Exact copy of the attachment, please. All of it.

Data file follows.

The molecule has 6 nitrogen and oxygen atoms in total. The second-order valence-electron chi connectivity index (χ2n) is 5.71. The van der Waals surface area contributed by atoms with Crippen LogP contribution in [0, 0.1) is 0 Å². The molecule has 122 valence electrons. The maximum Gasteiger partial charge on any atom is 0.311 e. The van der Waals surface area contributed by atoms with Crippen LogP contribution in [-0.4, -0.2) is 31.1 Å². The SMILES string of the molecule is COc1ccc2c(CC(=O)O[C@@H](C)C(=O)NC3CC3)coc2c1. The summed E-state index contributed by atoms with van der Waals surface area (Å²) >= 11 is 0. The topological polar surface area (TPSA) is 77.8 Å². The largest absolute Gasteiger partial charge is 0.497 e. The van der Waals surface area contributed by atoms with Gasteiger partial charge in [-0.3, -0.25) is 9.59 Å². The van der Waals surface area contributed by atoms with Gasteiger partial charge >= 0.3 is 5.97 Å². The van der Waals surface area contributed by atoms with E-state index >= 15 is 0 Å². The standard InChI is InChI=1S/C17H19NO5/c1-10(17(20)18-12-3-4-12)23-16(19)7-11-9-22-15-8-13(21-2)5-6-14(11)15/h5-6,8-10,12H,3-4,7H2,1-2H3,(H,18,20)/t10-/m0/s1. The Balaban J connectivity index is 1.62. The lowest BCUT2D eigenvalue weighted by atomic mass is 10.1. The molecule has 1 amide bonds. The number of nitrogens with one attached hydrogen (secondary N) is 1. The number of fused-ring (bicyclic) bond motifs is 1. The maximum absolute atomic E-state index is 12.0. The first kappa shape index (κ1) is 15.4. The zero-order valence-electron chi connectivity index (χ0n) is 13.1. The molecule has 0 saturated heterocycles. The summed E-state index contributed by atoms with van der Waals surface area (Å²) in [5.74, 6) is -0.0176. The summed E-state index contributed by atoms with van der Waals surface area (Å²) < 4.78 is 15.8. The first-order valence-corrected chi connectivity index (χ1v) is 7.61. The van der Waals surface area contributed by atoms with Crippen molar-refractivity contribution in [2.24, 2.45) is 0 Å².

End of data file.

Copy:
The molecule has 6 nitrogen and oxygen atoms in total. The second-order valence-electron chi connectivity index (χ2n) is 5.71. The van der Waals surface area contributed by atoms with Crippen LogP contribution in [0, 0.1) is 0 Å². The molecule has 122 valence electrons. The maximum Gasteiger partial charge on any atom is 0.311 e. The van der Waals surface area contributed by atoms with Crippen LogP contribution in [-0.4, -0.2) is 31.1 Å². The SMILES string of the molecule is COc1ccc2c(CC(=O)O[C@@H](C)C(=O)NC3CC3)coc2c1. The summed E-state index contributed by atoms with van der Waals surface area (Å²) >= 11 is 0. The topological polar surface area (TPSA) is 77.8 Å². The largest absolute Gasteiger partial charge is 0.497 e. The van der Waals surface area contributed by atoms with Gasteiger partial charge in [-0.3, -0.25) is 9.59 Å². The van der Waals surface area contributed by atoms with Gasteiger partial charge >= 0.3 is 5.97 Å². The van der Waals surface area contributed by atoms with E-state index >= 15 is 0 Å². The standard InChI is InChI=1S/C17H19NO5/c1-10(17(20)18-12-3-4-12)23-16(19)7-11-9-22-15-8-13(21-2)5-6-14(11)15/h5-6,8-10,12H,3-4,7H2,1-2H3,(H,18,20)/t10-/m0/s1. The Balaban J connectivity index is 1.62. The lowest BCUT2D eigenvalue weighted by atomic mass is 10.1. The molecule has 1 amide bonds. The number of nitrogens with one attached hydrogen (secondary N) is 1. The number of fused-ring (bicyclic) bond motifs is 1. The maximum absolute atomic E-state index is 12.0. The first kappa shape index (κ1) is 15.4. The zero-order valence-electron chi connectivity index (χ0n) is 13.1. The molecule has 0 saturated heterocycles. The summed E-state index contributed by atoms with van der Waals surface area (Å²) in [5.74, 6) is -0.0176. The summed E-state index contributed by atoms with van der Waals surface area (Å²) < 4.78 is 15.8. The first-order valence-corrected chi connectivity index (χ1v) is 7.61. The van der Waals surface area contributed by atoms with Crippen molar-refractivity contribution in [2.24, 2.45) is 0 Å².